Last year the kids and I did an entire unit on the Civil Rights Movement. I was amazed at the number of children's books and movies that help kids explore this turbulent time in our nation's history. I thought I would share some of our favorite books and movies from last year:
We started our unit with Now Let Me Fly, The Story of a Slave Family. This story covers a slave family from the time a little girls was kidnapped from her African village, chained, brought across to America, sold at market ... through to when her children we sold or escaped from bondage.
If your kids are older, you could show them the powerful miniseries the Autobiography of Miss Jane Pittman, which follows the life of a former slave girl as she and her family endured Reconstruction and prejudice ... up through to the Civil Rights Movement. If you have younger children or sensitive kids, there is a lynching scene I recommend that you skip, but otherwise, this film is wonderful. It won nine Emmy awards. My kids loved it!
There are several children's books that show how difficult and devastating segregation was. In Ruth and the Green Book one family encounters "whites only" restaurants, hotels and gas stations as the family travels from Chicago to Alabama. In The Other Side, two girls, one black and one white, find a way to be friend each other despite the fence that divides blacks from whites.
Delving into the events of the Civil Rights Movement itself, we found there are a lot of books about Rosa Parks and Martin Luther King, Jr. The kids were really drawn in by the books and movie we watched about Ruby Bridges. We read The Story of Ruby Bridges and Through My Eyes, which both share the story of a young girl in New Orleans who is the first to integrate the all white elementary school. The kids loved Disney's Ruby Bridges! (This movie is also available on Amazon Prime.)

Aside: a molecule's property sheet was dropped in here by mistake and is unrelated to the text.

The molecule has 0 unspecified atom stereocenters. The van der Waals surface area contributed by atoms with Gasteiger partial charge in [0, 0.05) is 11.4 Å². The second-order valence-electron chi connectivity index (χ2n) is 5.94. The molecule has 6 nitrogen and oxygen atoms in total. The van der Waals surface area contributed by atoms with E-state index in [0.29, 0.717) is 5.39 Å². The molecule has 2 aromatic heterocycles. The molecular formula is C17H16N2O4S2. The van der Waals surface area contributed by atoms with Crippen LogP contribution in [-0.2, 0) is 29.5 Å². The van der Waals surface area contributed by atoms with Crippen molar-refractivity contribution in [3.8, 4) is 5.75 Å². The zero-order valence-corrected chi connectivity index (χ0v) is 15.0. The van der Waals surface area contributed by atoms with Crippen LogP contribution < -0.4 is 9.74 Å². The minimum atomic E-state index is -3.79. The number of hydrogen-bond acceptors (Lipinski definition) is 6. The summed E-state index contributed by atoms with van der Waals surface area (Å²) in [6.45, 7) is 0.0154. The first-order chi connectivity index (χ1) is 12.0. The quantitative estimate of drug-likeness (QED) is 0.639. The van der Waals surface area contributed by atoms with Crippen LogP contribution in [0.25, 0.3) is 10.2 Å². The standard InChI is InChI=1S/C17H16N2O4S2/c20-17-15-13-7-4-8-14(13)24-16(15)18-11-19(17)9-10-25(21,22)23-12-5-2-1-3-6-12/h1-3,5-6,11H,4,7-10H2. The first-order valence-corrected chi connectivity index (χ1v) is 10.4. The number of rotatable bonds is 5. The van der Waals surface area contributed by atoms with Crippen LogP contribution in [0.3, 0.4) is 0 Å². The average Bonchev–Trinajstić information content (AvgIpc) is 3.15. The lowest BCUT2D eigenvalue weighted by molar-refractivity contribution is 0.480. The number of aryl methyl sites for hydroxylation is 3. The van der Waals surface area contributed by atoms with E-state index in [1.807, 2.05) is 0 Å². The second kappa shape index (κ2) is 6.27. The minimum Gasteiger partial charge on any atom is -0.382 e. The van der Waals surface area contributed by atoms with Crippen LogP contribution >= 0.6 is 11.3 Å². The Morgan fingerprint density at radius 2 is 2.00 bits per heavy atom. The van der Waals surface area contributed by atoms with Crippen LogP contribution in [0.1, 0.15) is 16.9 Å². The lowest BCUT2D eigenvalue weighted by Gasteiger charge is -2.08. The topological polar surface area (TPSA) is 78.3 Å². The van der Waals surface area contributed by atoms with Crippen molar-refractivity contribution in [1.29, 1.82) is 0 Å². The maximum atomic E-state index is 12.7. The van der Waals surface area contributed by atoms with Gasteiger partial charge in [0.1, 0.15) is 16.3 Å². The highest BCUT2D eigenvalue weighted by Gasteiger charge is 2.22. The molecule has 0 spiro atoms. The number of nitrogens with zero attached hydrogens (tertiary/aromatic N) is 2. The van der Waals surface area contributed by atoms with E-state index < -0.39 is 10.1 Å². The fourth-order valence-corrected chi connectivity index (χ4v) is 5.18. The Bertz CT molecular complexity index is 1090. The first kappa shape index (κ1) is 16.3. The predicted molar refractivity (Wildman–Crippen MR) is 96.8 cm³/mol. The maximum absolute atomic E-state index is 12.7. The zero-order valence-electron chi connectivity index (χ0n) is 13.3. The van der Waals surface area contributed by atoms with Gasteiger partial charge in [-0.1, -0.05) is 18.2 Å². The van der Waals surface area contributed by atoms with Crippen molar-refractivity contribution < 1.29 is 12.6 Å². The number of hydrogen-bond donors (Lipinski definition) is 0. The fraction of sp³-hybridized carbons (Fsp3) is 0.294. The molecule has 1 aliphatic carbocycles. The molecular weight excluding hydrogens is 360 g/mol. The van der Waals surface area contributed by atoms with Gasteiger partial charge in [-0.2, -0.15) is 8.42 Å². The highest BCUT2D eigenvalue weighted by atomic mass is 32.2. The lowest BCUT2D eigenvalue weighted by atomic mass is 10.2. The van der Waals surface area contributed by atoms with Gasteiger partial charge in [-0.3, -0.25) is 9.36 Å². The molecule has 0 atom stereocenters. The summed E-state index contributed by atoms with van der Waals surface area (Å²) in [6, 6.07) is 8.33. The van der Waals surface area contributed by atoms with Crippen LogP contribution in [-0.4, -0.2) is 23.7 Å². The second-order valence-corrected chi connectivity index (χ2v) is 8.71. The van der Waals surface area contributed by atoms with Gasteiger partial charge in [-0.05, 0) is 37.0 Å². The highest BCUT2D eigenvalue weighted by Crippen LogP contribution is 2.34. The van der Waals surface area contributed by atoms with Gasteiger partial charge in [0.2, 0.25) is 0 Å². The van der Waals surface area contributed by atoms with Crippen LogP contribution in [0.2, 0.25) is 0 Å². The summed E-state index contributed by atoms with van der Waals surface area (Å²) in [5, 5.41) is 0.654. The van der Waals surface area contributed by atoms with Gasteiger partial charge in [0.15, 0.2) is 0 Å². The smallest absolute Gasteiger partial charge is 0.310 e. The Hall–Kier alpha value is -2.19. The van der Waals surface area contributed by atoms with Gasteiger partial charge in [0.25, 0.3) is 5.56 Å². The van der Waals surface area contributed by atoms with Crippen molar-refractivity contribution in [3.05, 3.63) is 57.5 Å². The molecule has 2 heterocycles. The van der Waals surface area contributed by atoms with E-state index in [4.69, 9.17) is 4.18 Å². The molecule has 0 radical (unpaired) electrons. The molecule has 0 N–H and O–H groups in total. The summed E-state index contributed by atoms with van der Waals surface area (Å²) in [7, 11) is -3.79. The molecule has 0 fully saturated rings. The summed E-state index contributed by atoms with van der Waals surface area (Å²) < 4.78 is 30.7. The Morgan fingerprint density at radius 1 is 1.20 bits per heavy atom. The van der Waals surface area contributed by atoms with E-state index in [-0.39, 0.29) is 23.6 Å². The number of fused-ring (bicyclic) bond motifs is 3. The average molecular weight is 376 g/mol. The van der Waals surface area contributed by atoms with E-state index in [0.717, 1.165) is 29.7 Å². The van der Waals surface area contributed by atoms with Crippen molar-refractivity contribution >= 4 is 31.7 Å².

We also learned about the Greensboro Sit-ins. My kids liked Freedom on the Menu and Sit-In: How Four Friends Stood Up by Sitting Down. After reading both of these books,the kids understood what Sit-ins were and why they were so effective. We talked a lot about passive resistance and tied this to what they had learned about Gandhi and the nonviolent protest in India.
The final book I would recommend, is one that helps kids explore the issue of prejudice and fairness -- The Sneetches by Dr. Seuss! Our family had some pretty amazing discussions about how "unfair" it was to be judged just by appearances. It is a society of haves and have-nots (having a star or not) This classic story helps open the door for a lot of discussion ... how it feels to be left out, stereotypes, and why it's important to treat everyone fairly.